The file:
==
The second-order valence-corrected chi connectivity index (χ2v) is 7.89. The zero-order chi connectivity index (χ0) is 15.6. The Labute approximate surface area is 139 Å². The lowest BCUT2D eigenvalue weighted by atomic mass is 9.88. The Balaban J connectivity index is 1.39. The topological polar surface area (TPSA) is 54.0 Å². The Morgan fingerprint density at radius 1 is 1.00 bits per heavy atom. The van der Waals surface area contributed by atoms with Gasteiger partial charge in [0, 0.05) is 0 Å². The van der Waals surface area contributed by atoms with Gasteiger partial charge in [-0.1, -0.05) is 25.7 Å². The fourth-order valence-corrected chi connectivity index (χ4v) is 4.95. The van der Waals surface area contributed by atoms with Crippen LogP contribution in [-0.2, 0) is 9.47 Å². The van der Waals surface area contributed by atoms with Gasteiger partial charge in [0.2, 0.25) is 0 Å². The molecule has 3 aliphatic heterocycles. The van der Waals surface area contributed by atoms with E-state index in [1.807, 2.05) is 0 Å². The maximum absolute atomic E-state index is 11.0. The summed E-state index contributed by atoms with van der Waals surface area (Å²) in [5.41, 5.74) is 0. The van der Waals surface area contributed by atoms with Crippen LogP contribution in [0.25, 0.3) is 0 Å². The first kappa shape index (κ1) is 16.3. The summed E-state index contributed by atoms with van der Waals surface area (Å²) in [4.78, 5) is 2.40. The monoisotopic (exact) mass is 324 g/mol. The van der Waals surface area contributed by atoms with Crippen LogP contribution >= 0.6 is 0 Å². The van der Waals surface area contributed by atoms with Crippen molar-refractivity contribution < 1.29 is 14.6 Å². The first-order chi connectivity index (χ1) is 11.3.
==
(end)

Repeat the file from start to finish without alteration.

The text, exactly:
The second-order valence-corrected chi connectivity index (χ2v) is 7.89. The zero-order chi connectivity index (χ0) is 15.6. The Labute approximate surface area is 139 Å². The lowest BCUT2D eigenvalue weighted by atomic mass is 9.88. The Balaban J connectivity index is 1.39. The topological polar surface area (TPSA) is 54.0 Å². The Morgan fingerprint density at radius 1 is 1.00 bits per heavy atom. The van der Waals surface area contributed by atoms with Gasteiger partial charge in [0, 0.05) is 0 Å². The van der Waals surface area contributed by atoms with Gasteiger partial charge in [-0.1, -0.05) is 25.7 Å². The fourth-order valence-corrected chi connectivity index (χ4v) is 4.95. The van der Waals surface area contributed by atoms with Crippen LogP contribution in [-0.2, 0) is 9.47 Å². The van der Waals surface area contributed by atoms with Gasteiger partial charge in [0.2, 0.25) is 0 Å². The molecule has 3 aliphatic heterocycles. The van der Waals surface area contributed by atoms with E-state index in [1.807, 2.05) is 0 Å². The maximum absolute atomic E-state index is 11.0. The summed E-state index contributed by atoms with van der Waals surface area (Å²) in [5.41, 5.74) is 0. The van der Waals surface area contributed by atoms with Crippen LogP contribution in [0.25, 0.3) is 0 Å². The first kappa shape index (κ1) is 16.3. The summed E-state index contributed by atoms with van der Waals surface area (Å²) in [4.78, 5) is 2.40. The monoisotopic (exact) mass is 324 g/mol. The van der Waals surface area contributed by atoms with Crippen LogP contribution >= 0.6 is 0 Å². The van der Waals surface area contributed by atoms with Crippen molar-refractivity contribution < 1.29 is 14.6 Å². The first-order chi connectivity index (χ1) is 11.3.